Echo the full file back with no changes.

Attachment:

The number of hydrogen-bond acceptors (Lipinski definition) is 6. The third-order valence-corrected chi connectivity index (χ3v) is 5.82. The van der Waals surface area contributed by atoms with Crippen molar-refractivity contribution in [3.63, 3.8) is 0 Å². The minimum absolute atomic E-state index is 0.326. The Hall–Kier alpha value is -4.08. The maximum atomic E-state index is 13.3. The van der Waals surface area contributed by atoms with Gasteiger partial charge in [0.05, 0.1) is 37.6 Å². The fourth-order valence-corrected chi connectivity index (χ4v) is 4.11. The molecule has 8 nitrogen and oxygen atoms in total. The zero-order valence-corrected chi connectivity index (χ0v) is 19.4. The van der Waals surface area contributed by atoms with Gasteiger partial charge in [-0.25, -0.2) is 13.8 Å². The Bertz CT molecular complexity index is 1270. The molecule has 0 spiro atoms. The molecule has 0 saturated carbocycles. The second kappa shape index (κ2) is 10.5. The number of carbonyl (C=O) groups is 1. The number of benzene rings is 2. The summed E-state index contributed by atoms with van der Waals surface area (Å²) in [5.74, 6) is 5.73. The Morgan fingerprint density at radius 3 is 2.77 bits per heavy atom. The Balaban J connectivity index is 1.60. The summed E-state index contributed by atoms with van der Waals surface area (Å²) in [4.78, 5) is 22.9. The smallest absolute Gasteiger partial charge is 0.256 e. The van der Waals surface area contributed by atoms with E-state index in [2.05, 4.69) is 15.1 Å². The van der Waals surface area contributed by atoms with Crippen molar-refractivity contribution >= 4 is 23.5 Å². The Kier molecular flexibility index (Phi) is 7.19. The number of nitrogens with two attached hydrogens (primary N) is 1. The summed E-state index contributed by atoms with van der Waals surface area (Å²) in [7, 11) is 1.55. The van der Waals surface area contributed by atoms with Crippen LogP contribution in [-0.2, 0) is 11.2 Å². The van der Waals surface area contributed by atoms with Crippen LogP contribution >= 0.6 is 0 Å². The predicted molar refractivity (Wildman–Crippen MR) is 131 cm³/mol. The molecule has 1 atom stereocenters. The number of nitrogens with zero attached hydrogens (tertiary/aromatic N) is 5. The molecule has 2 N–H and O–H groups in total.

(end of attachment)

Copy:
The number of hydrogen-bond acceptors (Lipinski definition) is 6. The third-order valence-corrected chi connectivity index (χ3v) is 5.82. The van der Waals surface area contributed by atoms with Crippen molar-refractivity contribution in [3.63, 3.8) is 0 Å². The minimum absolute atomic E-state index is 0.326. The Hall–Kier alpha value is -4.08. The maximum atomic E-state index is 13.3. The van der Waals surface area contributed by atoms with Gasteiger partial charge in [0.05, 0.1) is 37.6 Å². The fourth-order valence-corrected chi connectivity index (χ4v) is 4.11. The molecule has 8 nitrogen and oxygen atoms in total. The zero-order valence-corrected chi connectivity index (χ0v) is 19.4. The van der Waals surface area contributed by atoms with Gasteiger partial charge in [-0.25, -0.2) is 13.8 Å². The Bertz CT molecular complexity index is 1270. The molecule has 0 spiro atoms. The molecule has 0 saturated carbocycles. The second kappa shape index (κ2) is 10.5. The number of carbonyl (C=O) groups is 1. The number of benzene rings is 2. The summed E-state index contributed by atoms with van der Waals surface area (Å²) in [5.74, 6) is 5.73. The Morgan fingerprint density at radius 3 is 2.77 bits per heavy atom. The Balaban J connectivity index is 1.60. The summed E-state index contributed by atoms with van der Waals surface area (Å²) in [4.78, 5) is 22.9. The smallest absolute Gasteiger partial charge is 0.256 e. The van der Waals surface area contributed by atoms with E-state index in [2.05, 4.69) is 15.1 Å². The van der Waals surface area contributed by atoms with Crippen molar-refractivity contribution >= 4 is 23.5 Å². The Kier molecular flexibility index (Phi) is 7.19. The number of nitrogens with two attached hydrogens (primary N) is 1. The summed E-state index contributed by atoms with van der Waals surface area (Å²) in [7, 11) is 1.55. The van der Waals surface area contributed by atoms with Crippen LogP contribution in [-0.2, 0) is 11.2 Å². The van der Waals surface area contributed by atoms with Crippen LogP contribution >= 0.6 is 0 Å². The predicted molar refractivity (Wildman–Crippen MR) is 131 cm³/mol. The molecule has 1 atom stereocenters. The number of nitrogens with zero attached hydrogens (tertiary/aromatic N) is 5. The molecule has 2 N–H and O–H groups in total.